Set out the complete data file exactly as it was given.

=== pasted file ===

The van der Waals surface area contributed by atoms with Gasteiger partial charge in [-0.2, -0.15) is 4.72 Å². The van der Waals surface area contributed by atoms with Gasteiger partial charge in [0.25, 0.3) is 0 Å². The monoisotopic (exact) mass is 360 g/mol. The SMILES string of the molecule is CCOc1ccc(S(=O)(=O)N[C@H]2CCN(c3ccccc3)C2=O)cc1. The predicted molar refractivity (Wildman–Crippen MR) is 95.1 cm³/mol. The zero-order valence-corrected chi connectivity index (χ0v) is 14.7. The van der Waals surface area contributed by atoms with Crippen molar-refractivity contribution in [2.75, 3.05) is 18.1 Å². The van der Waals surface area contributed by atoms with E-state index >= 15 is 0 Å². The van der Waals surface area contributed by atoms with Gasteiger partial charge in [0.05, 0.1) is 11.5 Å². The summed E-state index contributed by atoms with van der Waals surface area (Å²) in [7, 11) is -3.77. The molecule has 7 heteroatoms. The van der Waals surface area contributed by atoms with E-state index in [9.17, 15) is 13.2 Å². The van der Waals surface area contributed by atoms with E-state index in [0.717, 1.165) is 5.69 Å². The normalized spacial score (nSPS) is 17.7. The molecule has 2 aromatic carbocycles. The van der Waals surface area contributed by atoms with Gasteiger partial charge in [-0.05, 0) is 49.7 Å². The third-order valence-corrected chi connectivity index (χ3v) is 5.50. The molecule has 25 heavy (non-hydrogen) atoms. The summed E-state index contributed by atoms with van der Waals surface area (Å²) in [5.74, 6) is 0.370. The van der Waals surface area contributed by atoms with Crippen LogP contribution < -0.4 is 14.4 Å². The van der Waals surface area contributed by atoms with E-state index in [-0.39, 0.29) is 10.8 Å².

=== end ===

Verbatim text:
The van der Waals surface area contributed by atoms with Gasteiger partial charge in [-0.2, -0.15) is 4.72 Å². The van der Waals surface area contributed by atoms with Gasteiger partial charge in [0.25, 0.3) is 0 Å². The monoisotopic (exact) mass is 360 g/mol. The SMILES string of the molecule is CCOc1ccc(S(=O)(=O)N[C@H]2CCN(c3ccccc3)C2=O)cc1. The predicted molar refractivity (Wildman–Crippen MR) is 95.1 cm³/mol. The zero-order valence-corrected chi connectivity index (χ0v) is 14.7. The van der Waals surface area contributed by atoms with Crippen molar-refractivity contribution in [2.75, 3.05) is 18.1 Å². The van der Waals surface area contributed by atoms with E-state index >= 15 is 0 Å². The van der Waals surface area contributed by atoms with Gasteiger partial charge in [0.05, 0.1) is 11.5 Å². The summed E-state index contributed by atoms with van der Waals surface area (Å²) in [7, 11) is -3.77. The molecule has 7 heteroatoms. The van der Waals surface area contributed by atoms with E-state index in [9.17, 15) is 13.2 Å². The van der Waals surface area contributed by atoms with E-state index in [0.717, 1.165) is 5.69 Å². The normalized spacial score (nSPS) is 17.7. The molecule has 2 aromatic carbocycles. The van der Waals surface area contributed by atoms with Gasteiger partial charge in [-0.05, 0) is 49.7 Å². The third-order valence-corrected chi connectivity index (χ3v) is 5.50. The molecule has 25 heavy (non-hydrogen) atoms. The summed E-state index contributed by atoms with van der Waals surface area (Å²) in [5.74, 6) is 0.370. The van der Waals surface area contributed by atoms with Crippen LogP contribution < -0.4 is 14.4 Å². The van der Waals surface area contributed by atoms with E-state index in [-0.39, 0.29) is 10.8 Å².